The Supreme Court bench comprising Justices Dr. Dhananjaya Y. Chandrachud and A. S. Bopanna was hearing an Appeal where the issue in a dispute related to the payment of costs and expenses incurred by the Resolution Professional. The Bench held that the fees payable to the Resolution Professional (RP) during the CIRP should be reasonable and the approval of the CoC for the fee or other expenses has to be obtained, wherever approval was required
The apex body of the insolvency law regulator, the Insolvency and Bankruptcy Board of India (IBBI) has issued a circular on 12 June 2018. The circular, inter alia, requires the insolvency professional to ensure that the fees payable to him during the CIRP are reasonable and the approval of the CoC for the fee or other expenses is obtained, wherever approval is required.
In the present case, after the National Company Law Appellate Tribunal (NCLAT) set aside the order of the NCLT initiating the CIRP, the proceedings were remitted back for determining the insolvency resolution costs.
It is material to note that the appellant had addressed a letter to the respondent on 13 December 2019 prior to the filing of the application to which the respondent responded on 24 January 2020 stating that, upon verification, the costs and fees were found in conformity with both the technical and financial bid, based on which the assignment was awarded.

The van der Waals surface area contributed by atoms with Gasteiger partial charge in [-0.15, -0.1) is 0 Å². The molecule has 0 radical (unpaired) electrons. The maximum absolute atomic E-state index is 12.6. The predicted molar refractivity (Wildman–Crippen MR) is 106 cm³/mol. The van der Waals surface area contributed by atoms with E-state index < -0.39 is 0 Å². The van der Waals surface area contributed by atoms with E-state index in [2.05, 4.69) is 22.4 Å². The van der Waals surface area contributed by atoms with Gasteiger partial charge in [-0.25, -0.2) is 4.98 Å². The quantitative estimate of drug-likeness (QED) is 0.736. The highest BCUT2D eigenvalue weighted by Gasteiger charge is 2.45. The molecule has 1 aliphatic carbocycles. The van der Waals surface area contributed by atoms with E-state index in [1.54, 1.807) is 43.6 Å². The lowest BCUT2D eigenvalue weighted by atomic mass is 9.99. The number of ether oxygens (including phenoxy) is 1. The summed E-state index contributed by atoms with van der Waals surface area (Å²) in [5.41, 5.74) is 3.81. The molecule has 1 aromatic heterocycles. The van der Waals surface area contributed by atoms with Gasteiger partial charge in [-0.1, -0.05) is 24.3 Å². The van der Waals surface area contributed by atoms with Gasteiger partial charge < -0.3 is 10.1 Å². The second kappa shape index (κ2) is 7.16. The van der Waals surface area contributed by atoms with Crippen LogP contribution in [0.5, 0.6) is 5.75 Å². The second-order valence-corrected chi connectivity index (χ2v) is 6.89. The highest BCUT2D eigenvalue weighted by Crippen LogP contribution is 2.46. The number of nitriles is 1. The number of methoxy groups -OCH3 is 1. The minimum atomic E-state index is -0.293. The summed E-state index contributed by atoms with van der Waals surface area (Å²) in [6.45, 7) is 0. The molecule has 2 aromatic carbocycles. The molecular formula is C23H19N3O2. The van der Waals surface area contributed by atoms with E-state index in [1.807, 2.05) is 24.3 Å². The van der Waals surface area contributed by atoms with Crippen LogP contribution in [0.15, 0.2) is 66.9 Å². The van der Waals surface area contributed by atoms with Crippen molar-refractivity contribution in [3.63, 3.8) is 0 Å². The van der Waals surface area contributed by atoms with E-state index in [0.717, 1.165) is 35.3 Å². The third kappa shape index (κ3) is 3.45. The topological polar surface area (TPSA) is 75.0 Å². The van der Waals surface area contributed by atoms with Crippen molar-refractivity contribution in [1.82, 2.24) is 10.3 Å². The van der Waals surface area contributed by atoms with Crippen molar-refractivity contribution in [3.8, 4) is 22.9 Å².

In the application which was filed by the appellant before the NCLT, the appellant annexed a statement of costs, the amount which was reimbursed with the balance dues at Annexure ‘D’. The order of the NCLT, however, reveals that none of the submissions of the appellant has been considered. The Adjudicating Authority merely directed the respondent to pay the expenses incurred and an amount of Rs 5,00,000 plus GST towards the fee of the RP.
Neither the basis of the claim nor its reasonableness has been considered by the Adjudicating Authority. The Appellate Authority has merely proceeded in an ad hoc manner on the ground that the amount of Rs 5,00,000 as a fee, in addition to the expenses, appears to be reasonable.
Both the orders suffer from an abdication in the exercise of jurisdiction. In the absence of any reasons either in the order of the NCLT or the Appellate Authority, it is impossible for the Court to deduce the basis on which the payment of an amount of Rs 5,00,000 together with expenses has been found to be reasonable. Consequently, an order of remand becomes necessary.
The Supreme Court accordingly allowed the appeal and set aside the impugned judgment and order of the NCLAT dated 30 July 2020. Similarly, the order of NCLT dated 7 February 2020 was set aside.